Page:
Friday, March 19, 2010

Movie Review: L'Affaire Farewell

L’Affaire Farewell ***
Directed By:
Christain Carion.
Screenplay: Eric Raynaud, based on the book Bonjour Farewell by Serguei Kostine
Starring: Emir Kusturica (Gregoriev), Guillaume Canet (Pierre), Alexandra Maria Lara (Jessica), Ingeborga Dapkunaite (Natasha), Dina Korzun (Alina), Philippe Magnan (François Mitterrand), Niels Arestrup (Vallier), Fred Ward (Reagan), Willem Dafoe (Feeney), Yevgeni Kharlanov (Igor), David Soul (Hutton), Valentin Varetsky (Anatoly).

L’Affaire Farewell is different from most spy movies that we see. There are no chase sequences, not gadgets or gizmos, no shootouts. You are even hard pressed to find a scene in the movie where someone raises their voice in anger. That is because the movie is based in reality. Where spies don’t blow anything up, because if they did they would call attention to the fact that they are spies. This is a quiet, thoughtful movie about the Cold War.

Gregoriev (Emir Kusturica) is an intelligence officer with the KGB. It is the early 1980s, and he is tired of seeing country in ruins, his people poor and having little hope for the future. He has a teenage son, and wants to see him grow up and have more opportunities in life than he had. He loves his country, but hates what it has become. He decides that he is going to help save it. He was once stationed in France, so he reaches out to the French and offers to supply them with information about the Soviets activities. The French are not as experienced at this as many countries are, and they end up sending a low level government employee – and engineer actually – to pick up the information. This is Pierre (Guillaume Canet), who simply wants to do his job, and watch his kids grow up. But Gregoriev takes a shine to Pierre. The two men bond. So even if Pierre is not really sure what he is doing, he becomes Gregoriev’s contact. Through a number of years, Gregoriev provides him with a lot of information that ends up being passed up the food chain, until it eventually reaches the desk of Ronald Reagan (Fred Ward), and his adviser Feeney (Willem Dafoe). Neither of these men know Gregoriev, and don’t really care either. He’s supplying him with the information they want, and that’s all that matters. If his life is in danger, so be it.

L’Affaire Farewell works very well in the scenes between Gregoriev and Pierre. These have an uneasy chemistry with each other. At first, they are constantly feeling each other out, mistrustful of each other. But as the movie progresses, they let their guard down a little. Not only do they trust each other, they like each other. Gregoriev’s son is a music fan, but he cannot get the music he likes (Queen especially) in the USSR, so he gets Pierre to bring back tapes from France for his son. The two like each other.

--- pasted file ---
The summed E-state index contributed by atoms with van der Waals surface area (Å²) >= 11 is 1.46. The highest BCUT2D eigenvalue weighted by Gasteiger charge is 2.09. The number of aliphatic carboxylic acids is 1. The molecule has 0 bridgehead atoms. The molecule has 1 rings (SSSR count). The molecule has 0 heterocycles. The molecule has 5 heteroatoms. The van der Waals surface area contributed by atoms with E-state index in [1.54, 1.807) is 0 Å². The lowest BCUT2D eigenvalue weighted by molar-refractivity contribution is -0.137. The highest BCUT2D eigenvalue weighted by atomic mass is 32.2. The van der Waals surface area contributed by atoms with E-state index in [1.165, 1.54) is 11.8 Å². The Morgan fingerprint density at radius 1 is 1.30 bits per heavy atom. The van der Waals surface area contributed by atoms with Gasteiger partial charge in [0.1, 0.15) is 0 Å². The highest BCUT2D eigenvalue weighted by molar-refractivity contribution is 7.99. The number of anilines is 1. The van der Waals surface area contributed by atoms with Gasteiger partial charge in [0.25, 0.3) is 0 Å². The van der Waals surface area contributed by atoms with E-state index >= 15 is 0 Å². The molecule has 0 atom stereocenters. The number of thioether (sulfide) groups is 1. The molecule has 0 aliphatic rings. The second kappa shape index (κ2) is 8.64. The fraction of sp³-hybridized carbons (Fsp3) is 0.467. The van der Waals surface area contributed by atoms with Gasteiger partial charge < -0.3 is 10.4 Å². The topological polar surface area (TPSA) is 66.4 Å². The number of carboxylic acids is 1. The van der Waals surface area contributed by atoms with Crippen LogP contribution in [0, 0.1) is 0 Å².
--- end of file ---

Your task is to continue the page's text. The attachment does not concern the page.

The movie is even more fascinating though when it simply deals with Gregoriev and his life. Emir Kusturica is a great filmmaker in his own right, but when he steps in front of the camera, he is also a great actor. He makes Gregoriev a complex person, who we like and admire, even after we find out about the affair he is having, and other not so flattering truths. Gregoriev is not your typical movie hero, but a real person, faced with impossible decisions who is doing the best he can. He is the real reason to see the movie.

The movie is less effective in detailing Pierre’s personal life, but that’s because we’ve seen it all before. He has a wife who is constantly complaining at him to put his family first, and to let go of all this spy stuff. It’s putting his family in danger. She is the typical movie wife, whose sole purpose is to make it harder for her husband, and to pretend like it is still the 1950s, so she has to be the dutiful woman, who has no opinions of her own, except as they relate to her family. It gets a little tiresome at times.

The other problem with the movie, and it’s a more minor one, is Fred Ward’s performance as Ronald Reagan. Ward seems to be combining some George W. Bush in with his Reagan, which makes the performance feel a little off. If they are trying to draw parallels from the Cold War to the War on Terror, than the allegory is lost in translation. Willem Dafoe is much better in a very small role as the unfeeling intelligence officer, who explains that they are a nation at war, and there are causalities in any war. And it’s better for those causalities to be Soviet, than American.

Overall though, L’Affaire Farewell is an intelligent spy drama that sticks much closer to reality than most spy movies. It is a movie that knows how these things work in real life, and that there are tragedies in every situation. By the end of the movie, we feel genuinely sorry for Gregoriev, who simply wanted to make a better life for his son.

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